2024 Montgomery County Youth Poet Laureate

Emi Maeda is a Junior at The Baldwin School. Her work has appeared in the NY Seikatsu Newspaper, The Rising Phoenix Review, The Kenyon Young Writer’s Anthology, and more, and she is the first-place winner of the Charlotte Miller Poetry Contest. In her free time, she publishes zines with her friends and walks her dog. 

Pickled Plums

Instead of being honest,
let’s go to the grocery store,
where you’ll ask me
something, and I’ll shake my head.
I’ll try to say something along the lines
of salt and leaves. But lines end.
And I’ll end up with a messy mouth.
It’ll be like I have your arms.
You have mine.
But we’re both not quite sure
how to use them, So they’re dangling.
Uselessly. Awkwardly.
Funny, right? I’ll laugh.
You won’t.
Because I can’t explain the joke.
Forgive me. It’s my first time in this country.
My father, your son, was too busy
for sixteen years. We’ll walk through
the fruit aisle. Past the rambutans
that look like the itch in my throat,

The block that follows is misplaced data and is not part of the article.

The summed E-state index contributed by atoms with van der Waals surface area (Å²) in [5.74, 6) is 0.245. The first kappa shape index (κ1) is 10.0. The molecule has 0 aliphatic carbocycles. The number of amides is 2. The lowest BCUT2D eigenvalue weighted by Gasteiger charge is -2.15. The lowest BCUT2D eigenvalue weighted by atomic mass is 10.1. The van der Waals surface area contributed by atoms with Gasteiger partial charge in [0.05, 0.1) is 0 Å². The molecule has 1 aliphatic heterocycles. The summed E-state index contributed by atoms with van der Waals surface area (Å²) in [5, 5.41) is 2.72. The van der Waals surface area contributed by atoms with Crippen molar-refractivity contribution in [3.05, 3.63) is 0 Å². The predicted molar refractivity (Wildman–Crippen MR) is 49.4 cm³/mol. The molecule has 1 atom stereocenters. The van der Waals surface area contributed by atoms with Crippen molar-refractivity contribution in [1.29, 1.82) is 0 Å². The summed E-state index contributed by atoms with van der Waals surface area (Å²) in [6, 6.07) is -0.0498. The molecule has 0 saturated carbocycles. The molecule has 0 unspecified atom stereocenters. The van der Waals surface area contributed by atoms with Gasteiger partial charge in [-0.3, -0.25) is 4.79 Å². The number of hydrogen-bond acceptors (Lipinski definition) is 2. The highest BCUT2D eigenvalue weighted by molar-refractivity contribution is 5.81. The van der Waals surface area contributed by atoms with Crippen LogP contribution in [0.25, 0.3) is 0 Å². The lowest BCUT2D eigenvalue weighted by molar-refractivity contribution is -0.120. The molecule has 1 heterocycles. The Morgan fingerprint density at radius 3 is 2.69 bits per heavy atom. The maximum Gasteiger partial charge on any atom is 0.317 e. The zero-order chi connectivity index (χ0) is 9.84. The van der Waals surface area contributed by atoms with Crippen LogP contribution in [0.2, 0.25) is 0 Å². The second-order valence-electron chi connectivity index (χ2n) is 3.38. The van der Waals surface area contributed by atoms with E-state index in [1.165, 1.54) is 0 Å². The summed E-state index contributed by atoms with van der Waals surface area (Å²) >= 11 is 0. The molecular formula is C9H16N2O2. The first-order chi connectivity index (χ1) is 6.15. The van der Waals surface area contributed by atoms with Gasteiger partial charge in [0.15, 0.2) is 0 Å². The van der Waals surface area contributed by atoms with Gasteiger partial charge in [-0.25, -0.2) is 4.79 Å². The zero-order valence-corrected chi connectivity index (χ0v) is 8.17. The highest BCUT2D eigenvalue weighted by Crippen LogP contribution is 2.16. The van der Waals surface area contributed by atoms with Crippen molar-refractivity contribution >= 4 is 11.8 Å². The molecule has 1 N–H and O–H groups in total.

Past the persimmons
that are the color of the first and only kimono I’ve ever worn.
Do you ever see someone familiar
but can’t remember their name?
Do you ever see someone who loves you and you love back
but can’t tell them so?
I’ve written poems about you
in words you’ll never understand.
This is one. We’ll leave
the grocery store. Salt, leaves, and plums
in hand. Dump them in a pot and wait
for them to pickle ‘till they shrivel red and sharp.
When they’re finally ready,
we’ll eat those sour plums,
smiling through the flavor.


From supermarket to sky, with eyes to seeing eyes and then I, Maeda shows the swerve that happens from happening to writing. Here, lines are lineages and the lyric looks as a woman and at a woman at once. These poems weave history with future in a voice that mimics many voices telling stories together while passing pickled plums around the table. Maeda’s poems are bildungsromans that offer possibilities for old ideas about where knowledge comes from. “I’ll try to say something along the lines/of salt and leaves. But lines end.” Maeda writes with a bravado that can whisper through firework booms. 

Michelle Taransky

2023 Celebrity Judge